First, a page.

Press Complaints Commission resolved more complaints than ever in 2006
The Press Complaints Commission has published it’s 2006 Annual Review, revealing that it received a record number of privacy complaints during last year, and investigated and resolved its most ever complaints.
The Commission dealt with 231 cases relating directly to privacy
in 2006. 96 of these were settled amicably following an agreement
brokered by PCC officials, while proportionate offers of settlement
(not accepted by complainants) made in a further 16. The Commission published 19 adjudications concerning privacy, upholding 5 complaints. The remainder were dispensed through private rulings from the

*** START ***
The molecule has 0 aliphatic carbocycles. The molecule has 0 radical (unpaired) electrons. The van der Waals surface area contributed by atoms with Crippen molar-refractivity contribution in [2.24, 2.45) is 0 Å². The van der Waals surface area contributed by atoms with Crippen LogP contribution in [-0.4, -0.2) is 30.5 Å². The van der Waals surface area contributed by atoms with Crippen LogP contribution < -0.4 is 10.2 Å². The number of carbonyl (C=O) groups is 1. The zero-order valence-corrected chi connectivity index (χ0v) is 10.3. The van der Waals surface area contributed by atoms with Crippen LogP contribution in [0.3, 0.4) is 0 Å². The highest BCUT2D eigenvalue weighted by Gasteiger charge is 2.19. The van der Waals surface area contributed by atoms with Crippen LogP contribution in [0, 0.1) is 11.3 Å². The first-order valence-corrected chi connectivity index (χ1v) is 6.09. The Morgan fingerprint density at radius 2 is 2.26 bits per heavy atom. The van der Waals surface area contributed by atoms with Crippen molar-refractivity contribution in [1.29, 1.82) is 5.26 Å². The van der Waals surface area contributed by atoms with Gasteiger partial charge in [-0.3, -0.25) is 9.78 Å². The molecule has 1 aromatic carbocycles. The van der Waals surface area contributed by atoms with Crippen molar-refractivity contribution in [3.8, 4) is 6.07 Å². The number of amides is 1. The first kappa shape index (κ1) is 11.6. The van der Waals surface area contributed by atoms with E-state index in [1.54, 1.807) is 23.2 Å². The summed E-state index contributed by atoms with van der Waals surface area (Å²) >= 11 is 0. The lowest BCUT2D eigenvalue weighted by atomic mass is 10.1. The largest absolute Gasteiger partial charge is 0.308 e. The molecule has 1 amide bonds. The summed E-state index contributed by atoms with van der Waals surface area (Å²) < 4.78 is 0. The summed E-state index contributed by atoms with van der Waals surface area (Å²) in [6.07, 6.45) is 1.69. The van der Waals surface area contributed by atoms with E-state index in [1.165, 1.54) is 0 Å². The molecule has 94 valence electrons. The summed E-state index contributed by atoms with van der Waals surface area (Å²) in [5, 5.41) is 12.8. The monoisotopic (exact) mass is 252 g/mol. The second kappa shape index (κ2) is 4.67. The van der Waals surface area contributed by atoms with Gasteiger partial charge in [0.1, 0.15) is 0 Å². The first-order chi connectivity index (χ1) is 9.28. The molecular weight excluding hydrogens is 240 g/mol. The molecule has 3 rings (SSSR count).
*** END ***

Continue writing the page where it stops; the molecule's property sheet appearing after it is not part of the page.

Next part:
Commission, usually because they did not breach the Code. Most privacy cases concern the regional and local press rather than national newspapers and magazines.
The increase in privacy complaints may be a product of increased awareness by members of the public of their rights to privacy after high-profile court cases in recent years, including those involving Naomi Campbell, the Douglasses and Jamie Theakston.
The number of resolved complaints rose in 2006 to 418 last year – a rise of 20% over 2005 and the highest in the organisation’s history – while the number of complaints fell by around 10% to 3,332.
The vast majority of complaints – 78% – continue to be in respect of the accuracy of articles.
- PCC 2006 Annual Review (pdf)
- Press intrusion complaints rise – BBC
- PCC complaints hit record high – Guardian
- Press watchdog resolves record number of complaints – Holdthefrontpage.co.uk